HR3

President Biden, Vice-President Harris, Speaker Pelosi

As expected, the healthcare section of President Biden's first address to a joint session of Congress (technically not a State of the Union, but close enough) included a call for making the subsidies expanded under the American Rescue Plan permanent as part of the American Families Plan.

Also as expected, he did not call for other major healthcare reform priorities to be baked into the #AmFamPlan.

He did, however, spend significant time calling for those other priorities to be passed separately from the AFP...considerably more than he did on the subsidies themselves.

Before I get into the proposed healthcare policies: Early on in the speech, Biden gave a shout-out to his Administration for the success of the current, ongoing COVID Special Enrollment Period:

Protect Our Care Logo

This morning, healthcare reform advocacy organization Protect Our Care held a webinar in which they went over the results of a new national survey of 1,200 Americans conducted a couple of weeks ago called, simply enough, "Next Steps on Healthcare: What Voters Want".

For the most part, none of the results are terribly surprising:

  • Lowering the cost of healthcare and expanding affordable health insurance coverage is a top priority for a large majority of voters.
  • There's strong support across the board for three major healthcare proposals:
    • Lowering the cost of health insurance for people who purchase coverage on their own
    • Giving Medicare the power to negotiate with drug companies for lower prices
    • Giving low-income Americans who are uninsured the opportunity to obtain health insurance at little or no cost

Several of the questions were more about the framing of the issues--that is, which specific types of messaging work best.

This is mostly an updated version of a post from last week, but there's some important new (potential) developments. Via Amy Lotven of Inside Health Policy:

The White House is expected to roll out the health care priorities for its two-part infrastructure package sometime this Spring, and the health piece potentially could move separately now that the Senate parliamentarian has agreed Democrats have another shot passing their priorities through a simple majority. While there appears to be consensus that the bill will expand, or make permanent, the Affordable Care Act tax credits from the American Rescue Plan, other policies are less clear and will likely depend on the amount of offsets lawmakers can glean from drug-pricing measures.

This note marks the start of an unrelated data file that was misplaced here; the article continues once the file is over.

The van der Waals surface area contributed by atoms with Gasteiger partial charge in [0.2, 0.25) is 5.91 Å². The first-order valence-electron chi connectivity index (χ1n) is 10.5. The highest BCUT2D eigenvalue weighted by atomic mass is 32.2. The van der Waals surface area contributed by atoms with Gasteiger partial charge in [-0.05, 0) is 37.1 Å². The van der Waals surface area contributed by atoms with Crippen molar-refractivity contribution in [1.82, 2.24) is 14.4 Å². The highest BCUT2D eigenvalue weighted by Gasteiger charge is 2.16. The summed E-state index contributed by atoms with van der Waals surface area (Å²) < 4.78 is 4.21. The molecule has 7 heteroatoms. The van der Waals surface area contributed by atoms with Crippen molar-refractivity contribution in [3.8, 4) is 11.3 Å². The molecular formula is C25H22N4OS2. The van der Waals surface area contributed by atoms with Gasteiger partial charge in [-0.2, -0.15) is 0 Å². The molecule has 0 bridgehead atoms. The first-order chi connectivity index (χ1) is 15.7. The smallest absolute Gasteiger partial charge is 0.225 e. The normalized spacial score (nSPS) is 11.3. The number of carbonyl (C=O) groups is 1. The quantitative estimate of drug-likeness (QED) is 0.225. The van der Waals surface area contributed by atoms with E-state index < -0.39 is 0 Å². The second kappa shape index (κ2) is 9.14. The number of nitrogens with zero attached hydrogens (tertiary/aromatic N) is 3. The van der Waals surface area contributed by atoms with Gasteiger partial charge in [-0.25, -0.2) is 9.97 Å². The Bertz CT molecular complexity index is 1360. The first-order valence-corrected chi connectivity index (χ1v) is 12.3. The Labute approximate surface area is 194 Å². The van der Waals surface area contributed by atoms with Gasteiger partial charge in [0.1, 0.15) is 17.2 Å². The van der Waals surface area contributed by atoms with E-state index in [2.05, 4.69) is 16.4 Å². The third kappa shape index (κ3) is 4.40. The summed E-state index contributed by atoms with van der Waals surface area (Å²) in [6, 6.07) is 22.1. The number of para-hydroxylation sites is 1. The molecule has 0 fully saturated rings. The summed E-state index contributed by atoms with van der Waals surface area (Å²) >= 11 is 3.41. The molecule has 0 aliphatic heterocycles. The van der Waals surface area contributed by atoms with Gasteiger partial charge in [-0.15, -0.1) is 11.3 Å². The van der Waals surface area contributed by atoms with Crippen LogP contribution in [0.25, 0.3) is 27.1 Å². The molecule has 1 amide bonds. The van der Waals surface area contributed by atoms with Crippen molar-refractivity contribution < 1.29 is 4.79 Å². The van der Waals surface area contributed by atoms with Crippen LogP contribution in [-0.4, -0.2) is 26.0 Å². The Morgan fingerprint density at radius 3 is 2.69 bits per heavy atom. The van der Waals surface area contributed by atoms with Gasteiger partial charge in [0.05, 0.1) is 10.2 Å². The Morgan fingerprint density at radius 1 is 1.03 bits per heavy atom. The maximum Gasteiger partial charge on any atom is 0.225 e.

via Amy Lotven and John Wilkerson of Inside Health Policy:

Pelosi: Drug Pricing May Pay For Health Care Pieces Of Infrastructure Bill

House Speaker Nancy Pelosi (D-CA) said everything is on the table for the next legislative package that is expected to focus on infrastructure improvements and include health care provisions like a permanent increase to the Affordable Care Act tax credits — and she said the package likely will be paid for by tackling prescription drug prices.

...Pelosi said including House Democrats’ drug pricing bill, H.R.3, would pay for $500 billion of the cost of the infrastructure bill, part of which could be used to boost ACA tax credits and make ACA coverage more affordable. The savings also could also be used for other health-related efforts, she said. For example, House Energy & Commerce Chair Frank Pallone (D-NJ) has been working with Rep. Jim Clyburn (D-SC) to expand community health centers and to improve broadband services, which would support telehealth.

As noted a few days ago, House Democrats have officially scheduled a floor vote on H.R. 3, the Lower Drug Costs Act of 2019, for next week:

Pelosi, Hoyer, Pallone, Neal and Scott Joint Statement Announcing Floor Vote on H.R. 3

Washington, D.C. – Speaker Nancy Pelosi, Majority Leader Steny Hoyer, Energy & Commerce Committee Chairman Frank Pallone Jr., Ways & Means Committee Chairman Richard E. Neal and Education & Labor Committee Chairman Bobby Scott released the following joint statement:

“Next week, the House of Representatives will pass the Elijah E. Cummings Lower Drug Costs Now Act.

“We have now received enough guidance from CBO to bring the Lower Drug Costs Now Act to the Floor and to reinvest its savings in one of the most transformational improvements to Medicare since its creation.